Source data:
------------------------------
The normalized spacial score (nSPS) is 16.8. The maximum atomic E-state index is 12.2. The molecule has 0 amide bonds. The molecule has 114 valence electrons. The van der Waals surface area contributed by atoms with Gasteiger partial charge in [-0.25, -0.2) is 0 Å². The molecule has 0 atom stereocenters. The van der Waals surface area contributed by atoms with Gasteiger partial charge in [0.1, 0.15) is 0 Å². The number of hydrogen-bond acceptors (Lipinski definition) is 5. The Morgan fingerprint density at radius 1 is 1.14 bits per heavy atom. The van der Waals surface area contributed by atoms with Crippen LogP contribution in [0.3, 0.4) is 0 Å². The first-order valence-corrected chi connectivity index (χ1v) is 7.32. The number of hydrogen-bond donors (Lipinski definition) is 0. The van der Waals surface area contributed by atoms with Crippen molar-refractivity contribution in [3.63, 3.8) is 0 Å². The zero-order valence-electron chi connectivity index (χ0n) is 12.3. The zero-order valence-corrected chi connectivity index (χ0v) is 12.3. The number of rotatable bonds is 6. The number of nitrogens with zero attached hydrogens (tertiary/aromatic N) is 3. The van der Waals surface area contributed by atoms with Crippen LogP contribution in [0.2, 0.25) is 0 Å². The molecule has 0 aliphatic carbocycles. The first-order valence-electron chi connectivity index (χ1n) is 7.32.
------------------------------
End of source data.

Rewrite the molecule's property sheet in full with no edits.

The normalized spacial score (nSPS) is 16.8. The maximum atomic E-state index is 12.2. The molecule has 0 amide bonds. The molecule has 114 valence electrons. The van der Waals surface area contributed by atoms with Gasteiger partial charge in [-0.25, -0.2) is 0 Å². The molecule has 0 atom stereocenters. The van der Waals surface area contributed by atoms with Gasteiger partial charge in [0.1, 0.15) is 0 Å². The number of hydrogen-bond acceptors (Lipinski definition) is 5. The Morgan fingerprint density at radius 1 is 1.14 bits per heavy atom. The van der Waals surface area contributed by atoms with Crippen LogP contribution in [0.3, 0.4) is 0 Å². The first-order valence-corrected chi connectivity index (χ1v) is 7.32. The number of hydrogen-bond donors (Lipinski definition) is 0. The van der Waals surface area contributed by atoms with Crippen molar-refractivity contribution in [3.63, 3.8) is 0 Å². The zero-order valence-electron chi connectivity index (χ0n) is 12.3. The zero-order valence-corrected chi connectivity index (χ0v) is 12.3. The number of rotatable bonds is 6. The number of nitrogens with zero attached hydrogens (tertiary/aromatic N) is 3. The van der Waals surface area contributed by atoms with Crippen LogP contribution in [0.2, 0.25) is 0 Å². The molecule has 0 aliphatic carbocycles. The first-order valence-electron chi connectivity index (χ1n) is 7.32.